I have a confession to make before I even get to my Traumafession: I have never seen the Clint Eastwood movie The Gauntlet. My dad took me to see other Eastwood-Sondra Locke vehicles, namely the goofy but fun Any Which Way films, but never this 1977 crime flick.
So how does a picture I've never watched end up as something that traumatized me as a youngster? Look no further than the 30-second TV spot.
Put aside for the time being that someone in a position of power at Warner Bros. decided that the advertisement for a tense, edge-of-your-seat, nail-biting action film required a voiceover by radio's American Top 40 host, Kasey Kasem. The really scary moment happens at around the 12-second mark in the ad.
It is then that the passenger-side door of a racing ambulance opens, and Sandra Locke spills out of it. She clings to the door for dear life while the freeway flashes by beneath her. She screams as she hangs scant inches above the tarmac. What makes matters worse is that she seems to be dressed in only a blue t-shirt and short-shorts. Talk about road rash!
Who is she? Who is chasing her? Why is she in an ambulance? Why is the ambulance driving so fast? Why isn't she wearing her seatbelt? None of these questions mattered to my then 6-year-old brain. The only fact I gathered in that one-second-long clip was that car doors opened for no good goldang reason while you drove on the highway, so you better be ready at all times!
After seeing this ad for The Gauntlet, I was very wary of sitting next to the door while accompanying my parents to the grocery store, the mall, or to Grandma's house. Remember: this was the 1970s. As a little kid, no one cared much about my safety. I didn't have to ride in a special seat in the back of the car. Heck, my sister used to sit on the central fold-down armrest in the front seat of our Pontiac Grand Prix â€“ sans seatbelt! The chances of being launched head first through the windshield or bouncing like a superball off the dashboard during a head-on collision were quite a few percentage points higher than the door inexplicably opening while being chased down Route 65 by evil cops who wanted to make sure I couldn't rat them out.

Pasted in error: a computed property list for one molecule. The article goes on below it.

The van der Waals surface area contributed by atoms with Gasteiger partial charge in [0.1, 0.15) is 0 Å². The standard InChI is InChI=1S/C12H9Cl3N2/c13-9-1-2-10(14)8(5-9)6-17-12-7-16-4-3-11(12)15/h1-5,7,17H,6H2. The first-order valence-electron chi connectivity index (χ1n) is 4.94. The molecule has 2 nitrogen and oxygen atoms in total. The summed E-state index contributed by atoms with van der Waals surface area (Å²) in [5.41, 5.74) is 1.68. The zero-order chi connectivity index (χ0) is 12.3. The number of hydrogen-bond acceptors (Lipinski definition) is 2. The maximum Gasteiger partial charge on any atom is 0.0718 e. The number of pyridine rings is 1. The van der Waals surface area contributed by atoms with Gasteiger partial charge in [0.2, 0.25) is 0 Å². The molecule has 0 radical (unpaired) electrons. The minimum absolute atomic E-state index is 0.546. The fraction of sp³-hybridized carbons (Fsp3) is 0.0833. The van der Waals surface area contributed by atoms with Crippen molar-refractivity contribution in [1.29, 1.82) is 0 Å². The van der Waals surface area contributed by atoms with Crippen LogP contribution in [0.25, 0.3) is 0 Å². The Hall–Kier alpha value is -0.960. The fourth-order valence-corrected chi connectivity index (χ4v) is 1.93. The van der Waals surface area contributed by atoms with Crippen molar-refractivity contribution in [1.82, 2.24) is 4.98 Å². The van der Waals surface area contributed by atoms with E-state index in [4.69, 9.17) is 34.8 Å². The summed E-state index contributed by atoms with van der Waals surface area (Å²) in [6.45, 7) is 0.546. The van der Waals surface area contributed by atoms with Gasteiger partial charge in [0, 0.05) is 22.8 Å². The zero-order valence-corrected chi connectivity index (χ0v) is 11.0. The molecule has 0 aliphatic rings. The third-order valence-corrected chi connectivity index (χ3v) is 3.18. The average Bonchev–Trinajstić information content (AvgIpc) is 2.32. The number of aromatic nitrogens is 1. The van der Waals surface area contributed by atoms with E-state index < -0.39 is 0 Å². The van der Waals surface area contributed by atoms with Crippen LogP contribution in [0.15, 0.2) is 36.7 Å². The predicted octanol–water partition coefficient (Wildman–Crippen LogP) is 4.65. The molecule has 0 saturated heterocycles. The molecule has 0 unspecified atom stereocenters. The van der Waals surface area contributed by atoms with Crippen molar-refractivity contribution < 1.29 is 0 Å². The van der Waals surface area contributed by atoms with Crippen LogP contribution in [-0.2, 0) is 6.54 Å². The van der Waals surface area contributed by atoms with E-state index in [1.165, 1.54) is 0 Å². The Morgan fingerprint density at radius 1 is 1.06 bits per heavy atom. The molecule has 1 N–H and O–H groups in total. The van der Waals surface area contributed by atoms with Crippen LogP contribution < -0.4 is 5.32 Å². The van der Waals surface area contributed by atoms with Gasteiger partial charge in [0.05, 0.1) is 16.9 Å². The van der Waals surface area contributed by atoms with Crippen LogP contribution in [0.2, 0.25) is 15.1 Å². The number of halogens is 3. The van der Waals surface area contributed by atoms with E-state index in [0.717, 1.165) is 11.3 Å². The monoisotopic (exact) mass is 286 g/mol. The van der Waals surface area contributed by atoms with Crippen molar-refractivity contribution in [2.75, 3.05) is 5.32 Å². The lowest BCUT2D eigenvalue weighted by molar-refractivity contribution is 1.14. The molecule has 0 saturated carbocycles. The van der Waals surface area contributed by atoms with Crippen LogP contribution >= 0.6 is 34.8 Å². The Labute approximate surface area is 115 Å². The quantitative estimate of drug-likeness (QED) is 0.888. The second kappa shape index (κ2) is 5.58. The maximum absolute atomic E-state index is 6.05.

Yet, as a little kid, I made darn sure that the door was shut firmly and locked tightly before we backed out of the driveway. I didn't even like touching the door's armrest or handle until the car was at a full stop. I assumed that when my dad took the car in for its yearly inspection, the first thing on the to-do list was "Make sure doors do not open on their own during high-speed chases."
To this day, when I get into a vehicle, the image of Sondra Locke will flash through my mind, and I'll keep as close a watch on the door as Woody Allen did on Christopher Walken's hands on the steering wheel in Annie Hall.
-James Lewis of LARPing Real Life